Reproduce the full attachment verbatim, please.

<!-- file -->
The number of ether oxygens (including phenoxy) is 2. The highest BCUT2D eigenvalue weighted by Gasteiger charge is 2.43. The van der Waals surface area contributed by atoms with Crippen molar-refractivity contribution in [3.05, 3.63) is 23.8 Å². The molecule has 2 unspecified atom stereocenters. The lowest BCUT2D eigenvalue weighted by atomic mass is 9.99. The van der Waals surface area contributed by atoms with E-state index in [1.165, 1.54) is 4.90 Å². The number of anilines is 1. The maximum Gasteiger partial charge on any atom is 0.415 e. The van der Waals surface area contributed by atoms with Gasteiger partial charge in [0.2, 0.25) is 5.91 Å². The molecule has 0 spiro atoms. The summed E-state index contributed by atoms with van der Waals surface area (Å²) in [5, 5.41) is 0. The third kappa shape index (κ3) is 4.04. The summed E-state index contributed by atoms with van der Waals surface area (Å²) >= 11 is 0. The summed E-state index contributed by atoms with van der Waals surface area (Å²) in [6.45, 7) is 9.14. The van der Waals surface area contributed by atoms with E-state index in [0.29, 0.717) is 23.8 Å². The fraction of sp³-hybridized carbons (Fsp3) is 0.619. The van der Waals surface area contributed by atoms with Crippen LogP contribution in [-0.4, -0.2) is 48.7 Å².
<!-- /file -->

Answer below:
The number of ether oxygens (including phenoxy) is 2. The highest BCUT2D eigenvalue weighted by Gasteiger charge is 2.43. The van der Waals surface area contributed by atoms with Crippen molar-refractivity contribution in [3.05, 3.63) is 23.8 Å². The molecule has 2 unspecified atom stereocenters. The lowest BCUT2D eigenvalue weighted by atomic mass is 9.99. The van der Waals surface area contributed by atoms with E-state index in [1.165, 1.54) is 4.90 Å². The number of anilines is 1. The maximum Gasteiger partial charge on any atom is 0.415 e. The van der Waals surface area contributed by atoms with Gasteiger partial charge in [0.2, 0.25) is 5.91 Å². The molecule has 0 spiro atoms. The summed E-state index contributed by atoms with van der Waals surface area (Å²) in [5, 5.41) is 0. The third kappa shape index (κ3) is 4.04. The summed E-state index contributed by atoms with van der Waals surface area (Å²) >= 11 is 0. The summed E-state index contributed by atoms with van der Waals surface area (Å²) in [6.45, 7) is 9.14. The van der Waals surface area contributed by atoms with E-state index in [0.29, 0.717) is 23.8 Å². The fraction of sp³-hybridized carbons (Fsp3) is 0.619. The van der Waals surface area contributed by atoms with Crippen LogP contribution in [-0.4, -0.2) is 48.7 Å².